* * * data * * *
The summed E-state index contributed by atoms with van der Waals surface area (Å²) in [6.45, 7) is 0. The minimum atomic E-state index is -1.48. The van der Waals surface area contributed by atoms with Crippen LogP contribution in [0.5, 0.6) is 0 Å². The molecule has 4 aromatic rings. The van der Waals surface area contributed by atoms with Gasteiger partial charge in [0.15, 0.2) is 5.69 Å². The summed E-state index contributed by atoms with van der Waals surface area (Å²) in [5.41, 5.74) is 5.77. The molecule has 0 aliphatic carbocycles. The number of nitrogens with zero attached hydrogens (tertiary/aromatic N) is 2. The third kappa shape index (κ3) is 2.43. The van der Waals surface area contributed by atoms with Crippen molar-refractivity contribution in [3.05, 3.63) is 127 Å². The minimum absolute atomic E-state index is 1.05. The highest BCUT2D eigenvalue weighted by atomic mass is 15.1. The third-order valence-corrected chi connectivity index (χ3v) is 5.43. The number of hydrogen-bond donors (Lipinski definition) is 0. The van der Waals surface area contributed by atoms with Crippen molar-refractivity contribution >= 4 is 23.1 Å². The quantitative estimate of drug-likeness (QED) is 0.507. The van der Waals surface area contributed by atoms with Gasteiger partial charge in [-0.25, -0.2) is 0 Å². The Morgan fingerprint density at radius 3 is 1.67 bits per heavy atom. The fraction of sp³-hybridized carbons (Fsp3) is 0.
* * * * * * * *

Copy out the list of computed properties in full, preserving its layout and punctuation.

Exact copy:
The summed E-state index contributed by atoms with van der Waals surface area (Å²) in [6.45, 7) is 0. The minimum atomic E-state index is -1.48. The van der Waals surface area contributed by atoms with Crippen LogP contribution in [0.5, 0.6) is 0 Å². The molecule has 4 aromatic rings. The van der Waals surface area contributed by atoms with Gasteiger partial charge in [0.15, 0.2) is 5.69 Å². The summed E-state index contributed by atoms with van der Waals surface area (Å²) in [5.41, 5.74) is 5.77. The molecule has 0 aliphatic carbocycles. The number of nitrogens with zero attached hydrogens (tertiary/aromatic N) is 2. The third kappa shape index (κ3) is 2.43. The van der Waals surface area contributed by atoms with Crippen molar-refractivity contribution in [3.05, 3.63) is 127 Å². The minimum absolute atomic E-state index is 1.05. The highest BCUT2D eigenvalue weighted by atomic mass is 15.1. The third-order valence-corrected chi connectivity index (χ3v) is 5.43. The number of hydrogen-bond donors (Lipinski definition) is 0. The van der Waals surface area contributed by atoms with Crippen molar-refractivity contribution >= 4 is 23.1 Å². The quantitative estimate of drug-likeness (QED) is 0.507. The van der Waals surface area contributed by atoms with Gasteiger partial charge in [-0.25, -0.2) is 0 Å². The Morgan fingerprint density at radius 3 is 1.67 bits per heavy atom. The fraction of sp³-hybridized carbons (Fsp3) is 0.